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Story by Chyna Wallace

Since the start of student’s high school career and even before that they are forced to take quizzes, tests, midterms and finals. But no matter what they take, it affects the students in different ways and the results of the test may or may not show how smart the student is.

There’s no avoiding taking tests in high school, whether it’s a midterm, or a quiz to review information in class or a final at the end of the year. These tests can affect whether your grade for that class increases or decreases or if you pass that class for the year. With all this pressure, the student may feel some stress when taking the test, they may miss something that they normally wouldn’t.

A student could be an ‘A’ student, but when a test lands in front of them they can freeze and their mind go blank and fail the test. How is that fair for a student to be judged on the fact that they don’t test well?

These tests follow the students for the rest of their high school career and college, so when they don’t test well but are still a great student, should they be judged for that?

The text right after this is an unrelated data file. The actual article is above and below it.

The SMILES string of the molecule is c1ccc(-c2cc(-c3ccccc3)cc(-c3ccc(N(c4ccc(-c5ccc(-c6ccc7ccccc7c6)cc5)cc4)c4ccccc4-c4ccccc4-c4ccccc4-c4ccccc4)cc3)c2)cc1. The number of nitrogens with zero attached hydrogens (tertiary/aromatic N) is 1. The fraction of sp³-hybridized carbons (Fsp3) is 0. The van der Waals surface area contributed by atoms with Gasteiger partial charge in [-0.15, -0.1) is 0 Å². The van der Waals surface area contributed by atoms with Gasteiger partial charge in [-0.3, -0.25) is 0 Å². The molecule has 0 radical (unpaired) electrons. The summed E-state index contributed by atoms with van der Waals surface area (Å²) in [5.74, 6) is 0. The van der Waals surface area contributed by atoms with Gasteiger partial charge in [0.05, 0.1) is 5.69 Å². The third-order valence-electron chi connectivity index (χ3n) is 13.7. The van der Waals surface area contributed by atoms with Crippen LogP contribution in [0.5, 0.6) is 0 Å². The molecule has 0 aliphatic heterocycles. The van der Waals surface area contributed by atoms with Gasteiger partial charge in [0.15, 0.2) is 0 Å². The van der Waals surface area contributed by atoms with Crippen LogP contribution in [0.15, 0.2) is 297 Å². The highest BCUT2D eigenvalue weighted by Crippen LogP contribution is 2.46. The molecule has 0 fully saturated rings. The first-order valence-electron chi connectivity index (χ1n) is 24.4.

According to the American Text Anxieties Organization 16 to 20% of students in America have high test anxiety, and another 18% are troubled by moderately-high test anxiety. That’s approximately 38% of high school students in America that suffer from anxiety.

Test anxiety means that students “blank” or freeze during a test. The student’s working memory reduces, confuses reasoning, increases mistakes and this all lowers the test scores.

Some students can have test anxiety every test they take, others can have it just for one specific test. One-time test anxiety can be caused by lack of preparation, cramming the night before, poor study habits etc.

The question comes up though, how do these tests help the students learn the material? The tests are just adding more pressure to high school students than they already have.

While this reporter agrees that tests help students review and remember material so they can connect the information to the new unit, if they don’t test well and the teacher thinks they need to go back over the material again that’s decreasing the time students have to learn new material.

There are some solutions for students suffering from test anxiety. For example: review the material a week before the test, ask the teacher the format of the test, make a list of the topics on the test, test yourself on the material and DO NOT PROCRASTINATE. For more tips on how to handle test anxiety visit http://sas.calpoly.edu/asc/ssl/testanxiety.html.

Tests should not be the only thing that teachers rely on to show a student’s strengths and weakness, but instead on what they prove themselves to be in the classroom.